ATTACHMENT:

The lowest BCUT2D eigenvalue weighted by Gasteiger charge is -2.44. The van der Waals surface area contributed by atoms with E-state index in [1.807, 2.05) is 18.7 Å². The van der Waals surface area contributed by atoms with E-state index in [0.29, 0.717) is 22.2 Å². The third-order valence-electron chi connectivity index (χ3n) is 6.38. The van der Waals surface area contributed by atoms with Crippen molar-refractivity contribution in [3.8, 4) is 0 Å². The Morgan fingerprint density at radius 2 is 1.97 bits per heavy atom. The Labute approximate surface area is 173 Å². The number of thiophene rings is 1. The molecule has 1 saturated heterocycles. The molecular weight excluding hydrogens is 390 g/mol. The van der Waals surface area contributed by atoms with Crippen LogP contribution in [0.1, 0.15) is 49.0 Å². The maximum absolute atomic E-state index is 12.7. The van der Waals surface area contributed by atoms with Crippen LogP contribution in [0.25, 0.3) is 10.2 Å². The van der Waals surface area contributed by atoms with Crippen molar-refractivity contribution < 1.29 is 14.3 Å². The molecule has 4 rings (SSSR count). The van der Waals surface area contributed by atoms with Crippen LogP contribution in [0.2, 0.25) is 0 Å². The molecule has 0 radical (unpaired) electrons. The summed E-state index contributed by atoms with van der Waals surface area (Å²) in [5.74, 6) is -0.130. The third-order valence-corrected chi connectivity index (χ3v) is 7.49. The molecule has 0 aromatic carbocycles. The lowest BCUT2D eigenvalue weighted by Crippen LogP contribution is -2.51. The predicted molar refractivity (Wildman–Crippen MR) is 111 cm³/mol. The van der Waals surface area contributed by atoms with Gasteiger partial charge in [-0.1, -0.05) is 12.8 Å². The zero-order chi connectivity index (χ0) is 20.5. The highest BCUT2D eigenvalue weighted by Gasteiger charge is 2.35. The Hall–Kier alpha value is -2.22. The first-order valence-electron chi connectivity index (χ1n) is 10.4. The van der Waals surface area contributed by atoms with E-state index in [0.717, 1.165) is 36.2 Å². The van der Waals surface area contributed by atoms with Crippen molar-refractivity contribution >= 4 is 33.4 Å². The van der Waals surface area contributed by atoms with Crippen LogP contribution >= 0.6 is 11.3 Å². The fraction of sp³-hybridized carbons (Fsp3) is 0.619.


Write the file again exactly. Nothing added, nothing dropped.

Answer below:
The lowest BCUT2D eigenvalue weighted by Gasteiger charge is -2.44. The van der Waals surface area contributed by atoms with E-state index in [1.807, 2.05) is 18.7 Å². The van der Waals surface area contributed by atoms with E-state index in [0.29, 0.717) is 22.2 Å². The third-order valence-electron chi connectivity index (χ3n) is 6.38. The van der Waals surface area contributed by atoms with Crippen molar-refractivity contribution in [3.8, 4) is 0 Å². The Morgan fingerprint density at radius 2 is 1.97 bits per heavy atom. The Labute approximate surface area is 173 Å². The number of thiophene rings is 1. The molecule has 1 saturated heterocycles. The molecular weight excluding hydrogens is 390 g/mol. The van der Waals surface area contributed by atoms with Crippen LogP contribution in [0.1, 0.15) is 49.0 Å². The maximum absolute atomic E-state index is 12.7. The van der Waals surface area contributed by atoms with Crippen LogP contribution in [0.25, 0.3) is 10.2 Å². The van der Waals surface area contributed by atoms with Crippen molar-refractivity contribution < 1.29 is 14.3 Å². The molecule has 4 rings (SSSR count). The van der Waals surface area contributed by atoms with Crippen LogP contribution in [0.2, 0.25) is 0 Å². The molecule has 0 radical (unpaired) electrons. The summed E-state index contributed by atoms with van der Waals surface area (Å²) in [5.74, 6) is -0.130. The third-order valence-corrected chi connectivity index (χ3v) is 7.49. The molecule has 0 aromatic carbocycles. The lowest BCUT2D eigenvalue weighted by Crippen LogP contribution is -2.51. The predicted molar refractivity (Wildman–Crippen MR) is 111 cm³/mol. The van der Waals surface area contributed by atoms with Gasteiger partial charge in [-0.1, -0.05) is 12.8 Å². The zero-order chi connectivity index (χ0) is 20.5. The highest BCUT2D eigenvalue weighted by Gasteiger charge is 2.35. The Hall–Kier alpha value is -2.22. The first-order valence-electron chi connectivity index (χ1n) is 10.4. The van der Waals surface area contributed by atoms with E-state index in [0.717, 1.165) is 36.2 Å². The van der Waals surface area contributed by atoms with Crippen molar-refractivity contribution >= 4 is 33.4 Å². The van der Waals surface area contributed by atoms with Crippen LogP contribution >= 0.6 is 11.3 Å². The fraction of sp³-hybridized carbons (Fsp3) is 0.619.